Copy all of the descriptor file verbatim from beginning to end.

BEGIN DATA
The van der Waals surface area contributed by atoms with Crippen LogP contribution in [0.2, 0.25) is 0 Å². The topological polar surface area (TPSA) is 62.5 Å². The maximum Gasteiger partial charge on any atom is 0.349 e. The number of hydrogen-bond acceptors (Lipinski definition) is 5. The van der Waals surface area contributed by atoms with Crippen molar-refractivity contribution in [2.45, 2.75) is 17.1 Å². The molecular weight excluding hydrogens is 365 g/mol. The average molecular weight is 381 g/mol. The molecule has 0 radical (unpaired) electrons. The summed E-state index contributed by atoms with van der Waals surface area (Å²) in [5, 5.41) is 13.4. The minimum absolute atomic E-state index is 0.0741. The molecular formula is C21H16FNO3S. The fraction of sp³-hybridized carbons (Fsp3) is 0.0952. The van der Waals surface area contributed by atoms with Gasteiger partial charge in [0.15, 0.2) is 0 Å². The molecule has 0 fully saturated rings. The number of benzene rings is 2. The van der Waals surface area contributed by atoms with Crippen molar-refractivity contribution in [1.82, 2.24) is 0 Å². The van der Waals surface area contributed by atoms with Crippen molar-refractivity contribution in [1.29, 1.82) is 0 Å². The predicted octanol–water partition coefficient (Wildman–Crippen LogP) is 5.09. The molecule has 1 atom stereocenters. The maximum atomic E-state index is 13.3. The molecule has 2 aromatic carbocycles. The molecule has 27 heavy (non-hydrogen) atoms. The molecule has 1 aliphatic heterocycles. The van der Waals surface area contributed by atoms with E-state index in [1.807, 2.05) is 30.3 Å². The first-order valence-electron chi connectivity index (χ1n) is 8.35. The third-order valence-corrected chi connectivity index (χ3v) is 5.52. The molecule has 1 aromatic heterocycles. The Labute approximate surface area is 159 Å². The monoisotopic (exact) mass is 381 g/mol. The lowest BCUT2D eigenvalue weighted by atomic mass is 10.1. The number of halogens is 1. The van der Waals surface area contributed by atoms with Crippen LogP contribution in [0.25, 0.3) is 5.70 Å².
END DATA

The van der Waals surface area contributed by atoms with Crippen LogP contribution in [0.2, 0.25) is 0 Å². The topological polar surface area (TPSA) is 62.5 Å². The maximum Gasteiger partial charge on any atom is 0.349 e. The number of hydrogen-bond acceptors (Lipinski definition) is 5. The van der Waals surface area contributed by atoms with Crippen molar-refractivity contribution in [2.45, 2.75) is 17.1 Å². The molecular weight excluding hydrogens is 365 g/mol. The average molecular weight is 381 g/mol. The molecule has 0 radical (unpaired) electrons. The summed E-state index contributed by atoms with van der Waals surface area (Å²) in [5, 5.41) is 13.4. The minimum absolute atomic E-state index is 0.0741. The molecular formula is C21H16FNO3S. The fraction of sp³-hybridized carbons (Fsp3) is 0.0952. The van der Waals surface area contributed by atoms with Gasteiger partial charge in [0.15, 0.2) is 0 Å². The molecule has 0 fully saturated rings. The number of benzene rings is 2. The van der Waals surface area contributed by atoms with Crippen molar-refractivity contribution in [1.82, 2.24) is 0 Å². The van der Waals surface area contributed by atoms with Crippen molar-refractivity contribution in [1.29, 1.82) is 0 Å². The predicted octanol–water partition coefficient (Wildman–Crippen LogP) is 5.09. The molecule has 1 atom stereocenters. The maximum atomic E-state index is 13.3. The molecule has 2 aromatic carbocycles. The molecule has 27 heavy (non-hydrogen) atoms. The molecule has 1 aliphatic heterocycles. The van der Waals surface area contributed by atoms with E-state index in [1.807, 2.05) is 30.3 Å². The first-order valence-electron chi connectivity index (χ1n) is 8.35. The third-order valence-corrected chi connectivity index (χ3v) is 5.52. The molecule has 1 aromatic heterocycles. The Labute approximate surface area is 159 Å². The monoisotopic (exact) mass is 381 g/mol. The lowest BCUT2D eigenvalue weighted by atomic mass is 10.1. The number of halogens is 1. The van der Waals surface area contributed by atoms with Crippen LogP contribution in [0.25, 0.3) is 5.70 Å².